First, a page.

GCSE results will be published this morning, with some teachers concerned that they have been marked too harshly. David Cameron has backed President Obama's warning that western strategy on Syria should be reconsidered if the Assad regime resorts to using chemical weapons. Also on the programme, the man who spends five hours a day tending his lawn.
0615 Business news with Simon Jack, on the suggestions for boosting the UK housing market by encouraging big institutional investors into the private rental sector.
0709 GCSE students are getting their results this morning. Graham Stuart, the Conservative chairman of the education select committee, explains why the government has its sights on reforming GCSEs.
0713 Is the Bank of England getting too much power? Kate Barker, a former member of the Bank's Monetary Policy Committee, explains why she thinks politicians are delegating too much.
0719 Business news with Simon Jack.
David Hampson, of Cardiff, is the winner of the competition to design a radio marking Today's move to the new Broadcasting House, a charity project with profits going to BBC Children in Need. The radio is now in production and
David was brought to London to see the building
that inspired his rather beautiful design.
0744 The winner of the Britain's Best Lawn competition Dr Chisholm Ogg says he spends about five hours a day mowing his lawn in Oxford. He explains why he spends so much time mowing and what he does in all that time.
0748 Thought for the day with Reverend Dr Giles Fraser, Priest-in-charge of St Mary's, Newington.
0751 A law which would make it an offence to pay for sex is being put to the Northern Ireland Assembly in a draft bill. Lord Morrow, a DUP member who is putting forward the bill, and Catherine Stephens, who describes herself as a sex worker and represents the international Union of Sex Workers, debate the bill.
0818 Head of the Eurogroup Jean-Claude Juncker is "totally opposed" to Greece being forced out of the currency. Gavin Hewitt reports from Berlin where President Hollande of France is due to talk about the euro crisis with Chancellor Merkel and the Greek prime minister.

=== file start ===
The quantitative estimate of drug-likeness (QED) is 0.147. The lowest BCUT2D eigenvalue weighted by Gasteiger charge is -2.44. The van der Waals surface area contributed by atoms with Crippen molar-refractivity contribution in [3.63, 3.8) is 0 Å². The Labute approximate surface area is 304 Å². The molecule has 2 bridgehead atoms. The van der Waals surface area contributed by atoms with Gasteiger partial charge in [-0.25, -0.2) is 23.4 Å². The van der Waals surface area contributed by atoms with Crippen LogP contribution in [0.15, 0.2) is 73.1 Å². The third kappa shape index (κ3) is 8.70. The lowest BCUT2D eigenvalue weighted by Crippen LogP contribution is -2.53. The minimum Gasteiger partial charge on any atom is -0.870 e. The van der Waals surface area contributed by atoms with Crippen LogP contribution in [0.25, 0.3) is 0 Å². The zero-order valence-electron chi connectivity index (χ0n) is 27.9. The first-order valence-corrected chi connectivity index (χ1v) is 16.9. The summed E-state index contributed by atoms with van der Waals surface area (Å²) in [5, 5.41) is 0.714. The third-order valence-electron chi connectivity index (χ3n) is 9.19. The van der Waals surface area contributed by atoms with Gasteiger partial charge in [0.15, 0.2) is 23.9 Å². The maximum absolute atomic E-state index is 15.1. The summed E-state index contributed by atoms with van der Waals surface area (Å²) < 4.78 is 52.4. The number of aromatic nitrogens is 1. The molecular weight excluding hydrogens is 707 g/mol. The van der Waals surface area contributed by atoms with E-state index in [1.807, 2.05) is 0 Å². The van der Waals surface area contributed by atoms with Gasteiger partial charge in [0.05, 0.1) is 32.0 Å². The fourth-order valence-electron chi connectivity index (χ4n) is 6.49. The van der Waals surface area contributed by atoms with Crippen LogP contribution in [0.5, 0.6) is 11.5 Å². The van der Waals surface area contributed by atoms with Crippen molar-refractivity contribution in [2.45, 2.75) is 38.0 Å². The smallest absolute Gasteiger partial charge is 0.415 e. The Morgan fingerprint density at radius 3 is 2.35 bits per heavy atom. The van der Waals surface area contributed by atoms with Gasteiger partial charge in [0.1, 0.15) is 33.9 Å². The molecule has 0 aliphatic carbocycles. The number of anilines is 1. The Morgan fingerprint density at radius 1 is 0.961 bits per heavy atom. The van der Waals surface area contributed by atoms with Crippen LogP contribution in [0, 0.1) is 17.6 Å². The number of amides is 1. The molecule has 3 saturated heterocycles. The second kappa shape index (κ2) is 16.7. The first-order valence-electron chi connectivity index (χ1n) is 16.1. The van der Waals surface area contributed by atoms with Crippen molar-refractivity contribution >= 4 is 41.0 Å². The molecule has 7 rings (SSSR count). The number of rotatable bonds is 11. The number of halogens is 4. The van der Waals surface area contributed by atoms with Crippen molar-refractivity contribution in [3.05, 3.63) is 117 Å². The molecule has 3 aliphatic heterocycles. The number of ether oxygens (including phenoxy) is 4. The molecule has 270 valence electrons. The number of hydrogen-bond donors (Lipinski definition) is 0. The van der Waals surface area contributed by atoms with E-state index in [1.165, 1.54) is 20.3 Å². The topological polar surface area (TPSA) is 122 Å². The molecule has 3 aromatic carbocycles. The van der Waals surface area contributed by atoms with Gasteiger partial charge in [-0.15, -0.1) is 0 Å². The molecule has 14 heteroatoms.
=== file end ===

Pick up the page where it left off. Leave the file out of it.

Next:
0822 Professor Jan Morris, head of eligibility at the international federation for athletes, and Francis Dart, a Paralympic silver medallist in Sydney, debate whether athletes with learning difficulties should be eligible for the Paralympics.
0827 Sport news with Rob Nothman.
0833 After heavy clashes between minority Alawites and majority Sunnis in Lebanon's northern town of Tripoli - a place with the same name as a Libyan city - a tentative ceasefire has been reached. Barbara Plett reports from Tripoli, and Nadim Shehadi, from the Middle East and North Africa programme at Chatham House, shares his thoughts on whether the ceasefire will last.
0838 Business news with Simon Jack.
0841 The first International Samuel Beckett Festival is opening in Enniskillen in Northern Ireland. Seann Doran, director of the festival, explains why a celebration of Beckett's work as a writer and playwright but as a screenwriter and composer should take place.
0847 Around 80 parents and their children had their genome sequenced for a study. Prof Darren Griffin, professor of genetics at the University of Kent, shares his thoughts on the Icelandic study and the findings to be published in Nature.
0852 Some of Britain's growing overseas aid budget should be spent on advising developing countries how to collect tax, a committee of MPs says. International development correspondent Mark Doyle reports.